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New REBOL Messaging Language Aimed at Net Users

John Abbott, ComputerWire, May 10, 1999:

Start-up, Rebol Technologies Inc. is set to announce the first commercial version of the Rebol messaging language today (Monday). Rebol Version 2.0 is a major upgrade of Rebol, an "internet native" language which has been available free for a number of years and which has been downloaded by around 40,000 users to date. Rebol, based in Ukiah, California, was founded three years ago by CEO Carl Sassenrath, who wrote the Rebol language. The company was incorporated in March 1998, when it received its first outside funding from Avalon Investments. It hopes to sell its technology to web site developers and internet service providers.

Sassenrath has spent 20 years developing computing languages, starting at Hewlett-Packard Co. in the early 1980s. Rebol's development comes follows the lineage of Self, Smalltalk and subsequent object-oriented languages, but Sassenrath aimed at creating a language with greater expressivity and economy, and one more readable by humans. Most languages are good at commands and expressions for executing algorithms, but less good at dealing with data and relationships. Sassenrath came up with the concept of dialects, a sub-language which can be tailored for a particular domain. Dialects and words are used as symbols which are passed through the network and exchanged. The interpretation of the message depends on what the message is -- it might, for instance, be a stock transaction.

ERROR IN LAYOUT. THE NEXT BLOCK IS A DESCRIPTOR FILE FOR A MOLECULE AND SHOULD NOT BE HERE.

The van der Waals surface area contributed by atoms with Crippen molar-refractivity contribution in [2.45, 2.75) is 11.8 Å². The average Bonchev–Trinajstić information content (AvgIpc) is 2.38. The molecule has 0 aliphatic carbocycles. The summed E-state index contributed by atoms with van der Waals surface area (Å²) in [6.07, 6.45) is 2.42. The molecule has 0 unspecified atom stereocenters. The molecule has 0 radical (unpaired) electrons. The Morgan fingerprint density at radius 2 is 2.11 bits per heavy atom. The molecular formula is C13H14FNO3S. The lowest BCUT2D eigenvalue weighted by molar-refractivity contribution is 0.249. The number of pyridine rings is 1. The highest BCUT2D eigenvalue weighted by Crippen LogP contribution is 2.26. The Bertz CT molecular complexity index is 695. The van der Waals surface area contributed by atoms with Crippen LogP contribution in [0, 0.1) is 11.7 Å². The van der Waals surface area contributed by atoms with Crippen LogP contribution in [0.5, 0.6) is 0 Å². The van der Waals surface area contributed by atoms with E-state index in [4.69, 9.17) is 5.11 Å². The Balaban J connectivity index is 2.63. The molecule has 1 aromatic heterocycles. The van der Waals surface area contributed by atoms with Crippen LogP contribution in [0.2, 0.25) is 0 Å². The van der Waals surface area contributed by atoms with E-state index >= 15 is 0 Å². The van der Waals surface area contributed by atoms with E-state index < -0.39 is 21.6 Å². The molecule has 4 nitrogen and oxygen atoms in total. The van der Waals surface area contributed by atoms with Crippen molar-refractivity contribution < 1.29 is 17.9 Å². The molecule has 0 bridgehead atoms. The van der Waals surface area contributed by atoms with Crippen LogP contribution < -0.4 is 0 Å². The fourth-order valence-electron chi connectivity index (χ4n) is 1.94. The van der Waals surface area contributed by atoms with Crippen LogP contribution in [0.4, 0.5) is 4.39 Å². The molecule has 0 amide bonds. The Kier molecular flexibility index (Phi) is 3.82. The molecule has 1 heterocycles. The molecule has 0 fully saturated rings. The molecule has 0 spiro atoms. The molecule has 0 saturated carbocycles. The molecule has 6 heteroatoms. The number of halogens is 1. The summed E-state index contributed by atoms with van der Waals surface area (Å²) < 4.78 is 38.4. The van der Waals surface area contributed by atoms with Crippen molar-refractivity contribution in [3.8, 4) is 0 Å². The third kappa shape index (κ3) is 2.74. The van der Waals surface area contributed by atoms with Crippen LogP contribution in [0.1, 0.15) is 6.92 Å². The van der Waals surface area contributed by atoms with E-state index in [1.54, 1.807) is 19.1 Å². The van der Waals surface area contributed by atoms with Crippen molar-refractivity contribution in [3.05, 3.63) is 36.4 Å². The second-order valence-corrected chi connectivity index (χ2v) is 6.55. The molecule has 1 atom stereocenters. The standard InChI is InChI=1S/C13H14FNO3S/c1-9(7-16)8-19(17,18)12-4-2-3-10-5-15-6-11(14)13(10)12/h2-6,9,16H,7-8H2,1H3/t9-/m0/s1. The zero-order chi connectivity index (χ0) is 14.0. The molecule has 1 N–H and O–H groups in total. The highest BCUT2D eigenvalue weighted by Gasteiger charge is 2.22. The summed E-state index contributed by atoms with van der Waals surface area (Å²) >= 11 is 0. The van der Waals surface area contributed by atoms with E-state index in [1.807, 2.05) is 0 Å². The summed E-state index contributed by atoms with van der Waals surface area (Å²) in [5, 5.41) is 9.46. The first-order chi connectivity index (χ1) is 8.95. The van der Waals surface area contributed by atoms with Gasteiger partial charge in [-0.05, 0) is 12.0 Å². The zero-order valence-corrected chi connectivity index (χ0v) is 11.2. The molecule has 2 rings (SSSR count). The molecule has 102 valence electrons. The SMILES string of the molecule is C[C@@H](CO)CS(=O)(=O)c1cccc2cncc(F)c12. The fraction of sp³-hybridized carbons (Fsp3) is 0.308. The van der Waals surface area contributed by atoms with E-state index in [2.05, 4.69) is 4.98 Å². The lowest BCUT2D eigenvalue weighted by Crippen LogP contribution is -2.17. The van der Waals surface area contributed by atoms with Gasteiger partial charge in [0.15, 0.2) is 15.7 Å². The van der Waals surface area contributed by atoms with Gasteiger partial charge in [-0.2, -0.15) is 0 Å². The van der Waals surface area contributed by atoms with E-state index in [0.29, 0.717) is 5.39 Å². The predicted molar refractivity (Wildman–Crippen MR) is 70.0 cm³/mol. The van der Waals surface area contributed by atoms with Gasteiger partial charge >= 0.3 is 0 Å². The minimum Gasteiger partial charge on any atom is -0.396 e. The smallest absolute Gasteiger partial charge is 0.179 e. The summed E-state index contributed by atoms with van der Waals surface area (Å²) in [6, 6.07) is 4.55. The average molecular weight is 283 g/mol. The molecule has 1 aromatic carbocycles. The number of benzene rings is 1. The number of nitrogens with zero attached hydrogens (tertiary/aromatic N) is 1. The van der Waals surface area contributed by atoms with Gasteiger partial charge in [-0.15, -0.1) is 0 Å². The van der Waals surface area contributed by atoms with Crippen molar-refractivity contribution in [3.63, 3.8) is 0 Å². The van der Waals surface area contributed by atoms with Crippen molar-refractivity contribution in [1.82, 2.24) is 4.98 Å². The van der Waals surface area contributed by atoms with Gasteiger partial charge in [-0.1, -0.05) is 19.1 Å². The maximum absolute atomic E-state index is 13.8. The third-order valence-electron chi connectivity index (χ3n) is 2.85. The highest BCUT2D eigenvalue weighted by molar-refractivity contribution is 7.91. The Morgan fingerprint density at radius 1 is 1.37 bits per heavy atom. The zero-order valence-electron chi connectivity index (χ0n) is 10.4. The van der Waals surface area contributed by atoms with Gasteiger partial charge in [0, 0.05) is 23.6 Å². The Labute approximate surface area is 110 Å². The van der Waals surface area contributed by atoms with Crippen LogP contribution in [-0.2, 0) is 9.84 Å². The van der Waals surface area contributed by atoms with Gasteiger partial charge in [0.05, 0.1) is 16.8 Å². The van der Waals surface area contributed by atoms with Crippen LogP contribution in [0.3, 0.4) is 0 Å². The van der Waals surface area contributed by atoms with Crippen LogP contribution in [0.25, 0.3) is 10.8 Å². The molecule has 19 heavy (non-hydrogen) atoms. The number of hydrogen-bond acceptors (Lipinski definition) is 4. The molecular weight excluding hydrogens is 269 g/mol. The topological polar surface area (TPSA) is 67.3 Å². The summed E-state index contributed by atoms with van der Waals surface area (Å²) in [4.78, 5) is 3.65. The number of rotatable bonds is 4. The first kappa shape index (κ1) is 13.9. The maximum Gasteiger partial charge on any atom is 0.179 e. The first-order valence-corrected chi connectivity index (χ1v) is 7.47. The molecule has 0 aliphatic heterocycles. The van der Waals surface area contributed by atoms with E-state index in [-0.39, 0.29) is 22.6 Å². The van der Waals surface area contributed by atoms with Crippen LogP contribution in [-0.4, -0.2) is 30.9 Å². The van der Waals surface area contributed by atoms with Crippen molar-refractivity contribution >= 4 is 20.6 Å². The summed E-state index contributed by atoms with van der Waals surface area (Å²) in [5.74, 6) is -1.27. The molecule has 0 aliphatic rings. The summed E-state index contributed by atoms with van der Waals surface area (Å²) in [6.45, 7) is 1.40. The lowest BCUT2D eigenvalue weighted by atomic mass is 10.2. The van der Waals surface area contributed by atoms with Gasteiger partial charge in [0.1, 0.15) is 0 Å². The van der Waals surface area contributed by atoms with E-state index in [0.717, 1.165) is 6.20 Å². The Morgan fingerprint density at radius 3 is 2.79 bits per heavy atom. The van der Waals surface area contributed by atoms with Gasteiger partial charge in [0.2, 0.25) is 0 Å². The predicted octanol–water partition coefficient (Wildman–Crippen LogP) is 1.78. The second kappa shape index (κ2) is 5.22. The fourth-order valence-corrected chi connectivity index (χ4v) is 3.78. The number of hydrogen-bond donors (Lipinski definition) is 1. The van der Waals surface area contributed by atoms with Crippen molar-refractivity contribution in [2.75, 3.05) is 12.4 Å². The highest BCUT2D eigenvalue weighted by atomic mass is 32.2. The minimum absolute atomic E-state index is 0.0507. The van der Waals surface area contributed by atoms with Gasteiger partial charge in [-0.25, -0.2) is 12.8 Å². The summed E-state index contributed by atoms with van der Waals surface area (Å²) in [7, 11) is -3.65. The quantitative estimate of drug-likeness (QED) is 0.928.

Rebol is an interpreted language, and, like TCL, Perl and Python, can be used for scripting, although Sassenrath claims it is much easier to use. It is also intended as a replacement for "anachronistic" programming languages such as C++ and Java. Version 2 is said to be up to forty times faster than the original, half the size with twice the features. It currently runs on 15 platforms, including PCs, Macintoshes, AmigaOS, Linux and various Unixes, with more ports on the way. Written in C, it only takes a few days to complete a port to another platform. The core product will remain free. But shortly, the company will launch Rebol Alliance, which will include professional features such as ODBC connectivity and the ability to spawn off other applications. Rebol Professional will follow for ISPs and corporates, including more powerful debugging capabilities, secure sockets and e-commerce support. Rebol Author for icon-based development, and Rebol Media for sound and graphics support are also in the pipeline.

The company, which although not an open source advocate, is basing its commercial model along the lines of similar companies such as SendMail Inc. and Scriptics Inc., intends to start with home and individual users and move up through small businesses to ISPs and corporates. It says that if Rebol takes off, it could start to be passed around the network in place of binary of HTML data. Red Hat Software Inc. already bundles an earlier version of Rebol with Linux 5.2, and Sassenrath says he is interested in establishing similar bundling deals.

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